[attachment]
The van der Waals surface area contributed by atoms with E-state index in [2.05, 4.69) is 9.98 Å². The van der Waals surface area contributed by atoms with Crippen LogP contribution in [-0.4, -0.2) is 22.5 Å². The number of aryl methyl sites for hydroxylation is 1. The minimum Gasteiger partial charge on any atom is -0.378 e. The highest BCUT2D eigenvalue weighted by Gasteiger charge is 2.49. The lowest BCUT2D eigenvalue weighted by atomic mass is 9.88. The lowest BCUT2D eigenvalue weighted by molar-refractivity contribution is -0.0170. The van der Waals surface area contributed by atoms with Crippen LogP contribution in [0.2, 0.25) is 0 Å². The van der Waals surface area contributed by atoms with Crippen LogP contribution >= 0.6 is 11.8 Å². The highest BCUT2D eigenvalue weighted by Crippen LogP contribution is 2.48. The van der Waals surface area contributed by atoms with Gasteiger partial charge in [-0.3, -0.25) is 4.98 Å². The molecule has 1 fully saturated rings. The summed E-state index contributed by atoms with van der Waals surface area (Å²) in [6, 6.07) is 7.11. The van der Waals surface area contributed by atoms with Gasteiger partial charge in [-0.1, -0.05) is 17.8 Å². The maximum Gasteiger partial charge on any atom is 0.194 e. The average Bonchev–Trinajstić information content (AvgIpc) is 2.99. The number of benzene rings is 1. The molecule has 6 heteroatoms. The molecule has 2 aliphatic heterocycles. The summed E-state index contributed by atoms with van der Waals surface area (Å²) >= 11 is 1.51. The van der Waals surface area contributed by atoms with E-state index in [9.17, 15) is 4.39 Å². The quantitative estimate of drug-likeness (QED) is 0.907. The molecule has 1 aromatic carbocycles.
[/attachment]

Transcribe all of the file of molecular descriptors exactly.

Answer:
The van der Waals surface area contributed by atoms with E-state index in [2.05, 4.69) is 9.98 Å². The van der Waals surface area contributed by atoms with Crippen LogP contribution in [-0.4, -0.2) is 22.5 Å². The number of aryl methyl sites for hydroxylation is 1. The minimum Gasteiger partial charge on any atom is -0.378 e. The highest BCUT2D eigenvalue weighted by Gasteiger charge is 2.49. The lowest BCUT2D eigenvalue weighted by atomic mass is 9.88. The lowest BCUT2D eigenvalue weighted by molar-refractivity contribution is -0.0170. The van der Waals surface area contributed by atoms with Crippen LogP contribution in [0.2, 0.25) is 0 Å². The van der Waals surface area contributed by atoms with Crippen LogP contribution >= 0.6 is 11.8 Å². The highest BCUT2D eigenvalue weighted by Crippen LogP contribution is 2.48. The van der Waals surface area contributed by atoms with Gasteiger partial charge in [-0.3, -0.25) is 4.98 Å². The molecule has 1 fully saturated rings. The summed E-state index contributed by atoms with van der Waals surface area (Å²) in [6, 6.07) is 7.11. The van der Waals surface area contributed by atoms with Gasteiger partial charge in [-0.1, -0.05) is 17.8 Å². The maximum Gasteiger partial charge on any atom is 0.194 e. The average Bonchev–Trinajstić information content (AvgIpc) is 2.99. The number of benzene rings is 1. The molecule has 6 heteroatoms. The molecule has 2 aliphatic heterocycles. The summed E-state index contributed by atoms with van der Waals surface area (Å²) >= 11 is 1.51. The van der Waals surface area contributed by atoms with E-state index in [9.17, 15) is 4.39 Å². The quantitative estimate of drug-likeness (QED) is 0.907. The molecule has 1 aromatic carbocycles.